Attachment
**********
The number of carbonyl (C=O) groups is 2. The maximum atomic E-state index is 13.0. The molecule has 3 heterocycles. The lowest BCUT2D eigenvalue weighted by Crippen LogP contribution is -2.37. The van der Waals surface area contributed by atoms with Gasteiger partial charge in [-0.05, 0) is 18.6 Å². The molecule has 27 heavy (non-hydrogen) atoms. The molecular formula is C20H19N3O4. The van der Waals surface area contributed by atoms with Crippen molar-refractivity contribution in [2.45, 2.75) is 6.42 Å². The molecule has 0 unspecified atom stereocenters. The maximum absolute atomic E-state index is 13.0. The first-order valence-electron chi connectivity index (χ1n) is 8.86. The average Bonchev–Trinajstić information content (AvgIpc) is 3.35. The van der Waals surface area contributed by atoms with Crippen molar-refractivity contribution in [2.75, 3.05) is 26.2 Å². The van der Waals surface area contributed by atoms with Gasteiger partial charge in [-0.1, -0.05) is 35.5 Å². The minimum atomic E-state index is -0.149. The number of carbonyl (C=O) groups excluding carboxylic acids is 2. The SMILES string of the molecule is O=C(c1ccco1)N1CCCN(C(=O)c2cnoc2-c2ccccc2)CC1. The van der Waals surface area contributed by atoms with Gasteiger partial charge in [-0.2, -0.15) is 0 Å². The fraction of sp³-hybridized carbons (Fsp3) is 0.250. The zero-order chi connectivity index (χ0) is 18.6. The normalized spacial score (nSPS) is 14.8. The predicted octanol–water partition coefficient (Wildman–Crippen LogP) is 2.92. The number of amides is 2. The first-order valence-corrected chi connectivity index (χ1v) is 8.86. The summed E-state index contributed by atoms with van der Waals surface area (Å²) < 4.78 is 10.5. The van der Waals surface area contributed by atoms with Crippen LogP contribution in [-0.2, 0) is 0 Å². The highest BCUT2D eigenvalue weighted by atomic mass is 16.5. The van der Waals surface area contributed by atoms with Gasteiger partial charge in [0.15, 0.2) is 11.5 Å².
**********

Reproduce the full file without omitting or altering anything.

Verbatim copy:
The number of carbonyl (C=O) groups is 2. The maximum atomic E-state index is 13.0. The molecule has 3 heterocycles. The lowest BCUT2D eigenvalue weighted by Crippen LogP contribution is -2.37. The van der Waals surface area contributed by atoms with Gasteiger partial charge in [-0.05, 0) is 18.6 Å². The molecule has 27 heavy (non-hydrogen) atoms. The molecular formula is C20H19N3O4. The van der Waals surface area contributed by atoms with Crippen molar-refractivity contribution in [2.45, 2.75) is 6.42 Å². The molecule has 0 unspecified atom stereocenters. The maximum absolute atomic E-state index is 13.0. The first-order valence-electron chi connectivity index (χ1n) is 8.86. The average Bonchev–Trinajstić information content (AvgIpc) is 3.35. The van der Waals surface area contributed by atoms with Crippen molar-refractivity contribution in [2.75, 3.05) is 26.2 Å². The van der Waals surface area contributed by atoms with Gasteiger partial charge in [-0.1, -0.05) is 35.5 Å². The minimum atomic E-state index is -0.149. The number of carbonyl (C=O) groups excluding carboxylic acids is 2. The SMILES string of the molecule is O=C(c1ccco1)N1CCCN(C(=O)c2cnoc2-c2ccccc2)CC1. The van der Waals surface area contributed by atoms with Gasteiger partial charge in [-0.2, -0.15) is 0 Å². The fraction of sp³-hybridized carbons (Fsp3) is 0.250. The zero-order chi connectivity index (χ0) is 18.6. The normalized spacial score (nSPS) is 14.8. The predicted octanol–water partition coefficient (Wildman–Crippen LogP) is 2.92. The number of amides is 2. The first-order valence-corrected chi connectivity index (χ1v) is 8.86. The summed E-state index contributed by atoms with van der Waals surface area (Å²) < 4.78 is 10.5. The van der Waals surface area contributed by atoms with Crippen LogP contribution in [-0.2, 0) is 0 Å². The highest BCUT2D eigenvalue weighted by atomic mass is 16.5. The van der Waals surface area contributed by atoms with Gasteiger partial charge in [0.15, 0.2) is 11.5 Å².